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Infrared imager reveals near-field structure

02 Jan 2007

Researchers in France have created a nanoscopic version of an infrared night-vision camera that could be used to optimize a new generation of photonic components.

The new instrument, dubbed a thermal radiation scanning tunnelling microscope (TRSTM), detects near-field thermal radiation from surfaces and has a resolution of around 100 nm.

"I was strongly motivated not only by the challenge of creating a scanning near field optical microscope which operates without any external illumination, but also by the fact that there is significant new physics related to the study of thermal radiation at very short distances from the radiating surfaces," Yannick De Wilde of the Ecole Supérieure de Physique et de Chimie Industrielles de la Ville de Paris told nanotechweb.org.

"In this context, an important motivation was to investigate the coherence of near-field thermal radiation, which had been predicted and indirectly observed a few years before by some of my colleagues."

De Wilde and colleagues at Laboratoire de Spectroscopie en Lumière Polarisée, Laboratoire EM2C, Institut Fresnel, Laboratoire d'Etudes Thermiques, and Laboratoire de Photonique et de Nanostructures used an apertureless infrared near-field scanning optical microscope to image silicon carbide samples patterned with gold. The microscope consisted of an atomic force microscope (AFM) with a hot sample holder, an infrared optical microscope and a mercury-cadmium-telluride infrared detector.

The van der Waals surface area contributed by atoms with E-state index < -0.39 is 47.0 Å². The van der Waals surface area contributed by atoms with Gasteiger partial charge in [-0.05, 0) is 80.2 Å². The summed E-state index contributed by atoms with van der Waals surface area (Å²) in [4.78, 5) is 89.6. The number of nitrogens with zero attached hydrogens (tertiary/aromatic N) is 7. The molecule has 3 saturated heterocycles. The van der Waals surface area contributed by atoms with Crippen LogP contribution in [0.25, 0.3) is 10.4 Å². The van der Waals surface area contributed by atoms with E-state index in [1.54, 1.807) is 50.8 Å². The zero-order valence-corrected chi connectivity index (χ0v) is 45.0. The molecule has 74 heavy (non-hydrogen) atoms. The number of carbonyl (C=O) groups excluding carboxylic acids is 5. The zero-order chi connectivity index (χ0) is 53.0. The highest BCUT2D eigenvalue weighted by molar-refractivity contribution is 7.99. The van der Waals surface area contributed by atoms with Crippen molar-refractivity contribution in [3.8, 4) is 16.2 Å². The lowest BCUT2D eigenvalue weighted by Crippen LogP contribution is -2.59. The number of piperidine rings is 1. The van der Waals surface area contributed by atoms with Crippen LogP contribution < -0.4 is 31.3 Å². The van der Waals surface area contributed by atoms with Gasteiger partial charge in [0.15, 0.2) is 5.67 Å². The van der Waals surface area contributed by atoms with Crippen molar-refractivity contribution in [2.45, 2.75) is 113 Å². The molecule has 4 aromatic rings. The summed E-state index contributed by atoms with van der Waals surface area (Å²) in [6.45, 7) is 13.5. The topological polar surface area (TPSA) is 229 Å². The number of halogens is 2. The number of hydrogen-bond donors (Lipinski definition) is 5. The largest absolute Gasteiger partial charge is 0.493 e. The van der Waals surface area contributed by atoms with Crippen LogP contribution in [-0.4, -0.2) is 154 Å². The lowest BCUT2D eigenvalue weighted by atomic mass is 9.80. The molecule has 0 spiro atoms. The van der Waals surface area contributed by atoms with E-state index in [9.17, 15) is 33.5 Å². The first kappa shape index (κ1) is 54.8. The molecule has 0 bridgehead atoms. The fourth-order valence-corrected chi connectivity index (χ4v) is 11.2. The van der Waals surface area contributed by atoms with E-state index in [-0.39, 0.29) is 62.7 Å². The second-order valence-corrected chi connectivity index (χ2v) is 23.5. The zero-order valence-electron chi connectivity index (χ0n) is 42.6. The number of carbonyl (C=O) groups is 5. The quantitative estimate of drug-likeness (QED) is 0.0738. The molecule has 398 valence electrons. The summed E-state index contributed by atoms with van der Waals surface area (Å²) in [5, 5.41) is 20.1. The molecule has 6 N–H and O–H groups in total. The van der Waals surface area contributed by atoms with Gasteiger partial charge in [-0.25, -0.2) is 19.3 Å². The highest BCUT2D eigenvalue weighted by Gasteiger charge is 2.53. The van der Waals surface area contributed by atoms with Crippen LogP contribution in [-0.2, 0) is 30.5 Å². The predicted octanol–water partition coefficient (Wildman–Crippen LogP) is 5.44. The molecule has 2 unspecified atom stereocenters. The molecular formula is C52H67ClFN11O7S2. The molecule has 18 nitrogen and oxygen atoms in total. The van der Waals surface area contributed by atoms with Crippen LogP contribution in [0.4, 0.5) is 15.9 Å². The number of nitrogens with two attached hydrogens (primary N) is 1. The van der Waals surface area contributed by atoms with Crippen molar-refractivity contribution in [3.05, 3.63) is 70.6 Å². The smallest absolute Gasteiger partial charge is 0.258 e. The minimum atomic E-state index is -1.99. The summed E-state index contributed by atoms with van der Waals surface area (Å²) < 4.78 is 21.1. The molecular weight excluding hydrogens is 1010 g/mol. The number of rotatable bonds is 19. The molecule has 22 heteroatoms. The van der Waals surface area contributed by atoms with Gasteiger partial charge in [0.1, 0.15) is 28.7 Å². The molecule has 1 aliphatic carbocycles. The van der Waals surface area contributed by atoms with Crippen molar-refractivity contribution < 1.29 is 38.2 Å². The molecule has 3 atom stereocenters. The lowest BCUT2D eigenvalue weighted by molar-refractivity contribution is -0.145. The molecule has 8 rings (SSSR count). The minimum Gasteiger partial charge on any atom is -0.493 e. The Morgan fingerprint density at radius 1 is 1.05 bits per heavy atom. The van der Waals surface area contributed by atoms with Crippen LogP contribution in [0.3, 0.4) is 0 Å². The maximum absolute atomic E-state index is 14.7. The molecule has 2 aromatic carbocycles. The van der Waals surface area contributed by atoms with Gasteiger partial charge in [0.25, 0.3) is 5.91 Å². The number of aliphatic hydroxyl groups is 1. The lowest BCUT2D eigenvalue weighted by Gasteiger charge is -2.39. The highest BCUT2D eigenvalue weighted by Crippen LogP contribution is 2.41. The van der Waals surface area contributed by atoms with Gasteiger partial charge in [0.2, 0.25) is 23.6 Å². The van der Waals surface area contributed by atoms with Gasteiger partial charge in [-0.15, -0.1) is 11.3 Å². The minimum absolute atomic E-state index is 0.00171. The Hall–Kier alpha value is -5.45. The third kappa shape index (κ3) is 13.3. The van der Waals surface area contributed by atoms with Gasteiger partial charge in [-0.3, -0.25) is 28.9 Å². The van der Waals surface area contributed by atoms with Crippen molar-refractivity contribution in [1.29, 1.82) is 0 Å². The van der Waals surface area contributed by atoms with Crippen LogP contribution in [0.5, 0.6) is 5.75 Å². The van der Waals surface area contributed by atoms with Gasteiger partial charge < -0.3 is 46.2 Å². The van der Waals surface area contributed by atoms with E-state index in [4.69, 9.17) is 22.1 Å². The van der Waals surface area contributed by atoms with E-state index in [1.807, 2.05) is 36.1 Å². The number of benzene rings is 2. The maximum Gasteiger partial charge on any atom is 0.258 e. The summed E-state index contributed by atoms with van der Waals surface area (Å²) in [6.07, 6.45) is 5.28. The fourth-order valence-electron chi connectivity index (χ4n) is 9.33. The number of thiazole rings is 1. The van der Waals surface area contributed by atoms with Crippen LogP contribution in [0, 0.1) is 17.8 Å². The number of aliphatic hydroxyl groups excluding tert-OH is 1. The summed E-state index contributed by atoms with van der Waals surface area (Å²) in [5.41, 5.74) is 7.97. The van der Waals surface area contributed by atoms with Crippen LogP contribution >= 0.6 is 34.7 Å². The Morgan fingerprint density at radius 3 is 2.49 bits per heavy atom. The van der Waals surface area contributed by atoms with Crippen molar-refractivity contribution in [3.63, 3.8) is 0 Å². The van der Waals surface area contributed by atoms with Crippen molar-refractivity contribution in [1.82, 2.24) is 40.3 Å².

The AFM's tungsten tip acts as a scattering centre that picks up the infrared evanescent fields emitted by the surface and radiates a related signal in the far field. As a result, the kit acts as an optical scanning tunnelling microscope, leading the team to dub it the thermal radiation scanning tunnelling microscope.

"TRSTM images of gold patterns on a silicon carbide substrate prepared by Yong Chen of LPN-ENS exhibit structures which are the signature of interferences of thermally excited surface waves called surface plasmons on gold," said De Wilde. "This finding is the first direct evidence that thermal radiation changes dramatically its properties in the near-field, and can exhibit the same coherence properties as a laser, due to evanescent surface waves."

According to De Wilde, the observation of fringes in the TRSTM image is the result of confinement effects on the gold patterns which play the role of a planar cavity for surface plasmons. "They are the electromagnetic analogues of the stationary wave patterns which have been observed in STM images on an atomic corral, with the important difference that in TRSTM one deals with photonic waves instead of electronic waves," he explained.

The team says that as well as for investigating new physical phenomena, the device could be used to investigate operating micro or nano-electronic devices, in order to map their temperature and understand more about their heat transfer mechanisms.

"In the field of nano-optics, studying the electromagnetic local density of states around nanostructures such as nano-antennas should be very useful in the process of optimizing these new optical components," said De Wilde. "Such components are meant to manipulate electromagnetic fields or to control the radiative emission of dipoles at the scale of a few nanometres, which requires a tool for their investigation on a subwavelength scale."

Now the researchers hope to improve the device's optical detection so that they can detect the energy spectrum of photons which are scattered by the tip of the TRSTM at the surface of the sample. This should reveal even more information about the physical properties of the material located directly under the tip.

The researchers reported their work in Nature.

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